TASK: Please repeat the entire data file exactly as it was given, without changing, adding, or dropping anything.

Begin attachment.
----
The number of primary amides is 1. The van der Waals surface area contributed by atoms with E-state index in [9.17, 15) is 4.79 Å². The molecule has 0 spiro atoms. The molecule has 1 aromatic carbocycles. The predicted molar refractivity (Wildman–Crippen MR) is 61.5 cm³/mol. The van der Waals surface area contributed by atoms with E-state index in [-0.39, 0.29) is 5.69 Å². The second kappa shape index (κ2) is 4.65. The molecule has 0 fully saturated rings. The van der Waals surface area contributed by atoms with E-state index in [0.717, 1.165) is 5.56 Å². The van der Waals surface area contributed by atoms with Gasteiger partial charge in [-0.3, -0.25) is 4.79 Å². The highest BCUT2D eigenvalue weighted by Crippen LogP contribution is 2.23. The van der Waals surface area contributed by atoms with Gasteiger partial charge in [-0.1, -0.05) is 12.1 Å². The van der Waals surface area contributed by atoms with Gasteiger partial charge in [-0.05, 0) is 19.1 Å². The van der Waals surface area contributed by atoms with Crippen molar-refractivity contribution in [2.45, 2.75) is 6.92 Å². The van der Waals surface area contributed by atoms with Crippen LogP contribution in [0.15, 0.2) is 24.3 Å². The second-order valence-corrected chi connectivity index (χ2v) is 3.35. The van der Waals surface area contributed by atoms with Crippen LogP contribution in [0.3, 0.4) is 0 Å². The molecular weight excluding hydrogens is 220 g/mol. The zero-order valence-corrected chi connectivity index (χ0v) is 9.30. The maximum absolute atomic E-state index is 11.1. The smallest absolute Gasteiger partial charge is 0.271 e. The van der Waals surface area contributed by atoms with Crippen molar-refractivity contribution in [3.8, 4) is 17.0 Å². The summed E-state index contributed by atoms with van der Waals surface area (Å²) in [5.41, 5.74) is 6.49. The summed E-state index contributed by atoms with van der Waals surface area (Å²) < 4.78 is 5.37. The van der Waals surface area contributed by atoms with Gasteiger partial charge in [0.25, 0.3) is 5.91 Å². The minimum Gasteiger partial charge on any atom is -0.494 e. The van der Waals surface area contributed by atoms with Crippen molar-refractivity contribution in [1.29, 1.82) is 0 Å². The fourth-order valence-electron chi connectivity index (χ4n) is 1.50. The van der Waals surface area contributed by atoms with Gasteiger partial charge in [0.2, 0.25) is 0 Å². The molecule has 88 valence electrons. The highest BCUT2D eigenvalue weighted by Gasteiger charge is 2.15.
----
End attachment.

The number of primary amides is 1. The van der Waals surface area contributed by atoms with E-state index in [9.17, 15) is 4.79 Å². The molecule has 0 spiro atoms. The molecule has 1 aromatic carbocycles. The predicted molar refractivity (Wildman–Crippen MR) is 61.5 cm³/mol. The van der Waals surface area contributed by atoms with E-state index in [-0.39, 0.29) is 5.69 Å². The second kappa shape index (κ2) is 4.65. The molecule has 0 fully saturated rings. The van der Waals surface area contributed by atoms with E-state index in [0.717, 1.165) is 5.56 Å². The van der Waals surface area contributed by atoms with Gasteiger partial charge in [-0.3, -0.25) is 4.79 Å². The highest BCUT2D eigenvalue weighted by Crippen LogP contribution is 2.23. The van der Waals surface area contributed by atoms with Gasteiger partial charge in [-0.1, -0.05) is 12.1 Å². The van der Waals surface area contributed by atoms with Gasteiger partial charge in [-0.05, 0) is 19.1 Å². The van der Waals surface area contributed by atoms with Crippen molar-refractivity contribution in [2.45, 2.75) is 6.92 Å². The van der Waals surface area contributed by atoms with Crippen LogP contribution in [0.15, 0.2) is 24.3 Å². The second-order valence-corrected chi connectivity index (χ2v) is 3.35. The van der Waals surface area contributed by atoms with Crippen LogP contribution in [0.3, 0.4) is 0 Å². The molecular weight excluding hydrogens is 220 g/mol. The zero-order valence-corrected chi connectivity index (χ0v) is 9.30. The maximum absolute atomic E-state index is 11.1. The smallest absolute Gasteiger partial charge is 0.271 e. The van der Waals surface area contributed by atoms with Crippen molar-refractivity contribution in [3.8, 4) is 17.0 Å². The summed E-state index contributed by atoms with van der Waals surface area (Å²) in [5.41, 5.74) is 6.49. The summed E-state index contributed by atoms with van der Waals surface area (Å²) < 4.78 is 5.37. The van der Waals surface area contributed by atoms with Gasteiger partial charge in [0.25, 0.3) is 5.91 Å². The minimum Gasteiger partial charge on any atom is -0.494 e. The van der Waals surface area contributed by atoms with Crippen molar-refractivity contribution in [1.29, 1.82) is 0 Å². The fourth-order valence-electron chi connectivity index (χ4n) is 1.50. The van der Waals surface area contributed by atoms with Gasteiger partial charge in [0.2, 0.25) is 0 Å². The molecule has 88 valence electrons. The highest BCUT2D eigenvalue weighted by Gasteiger charge is 2.15.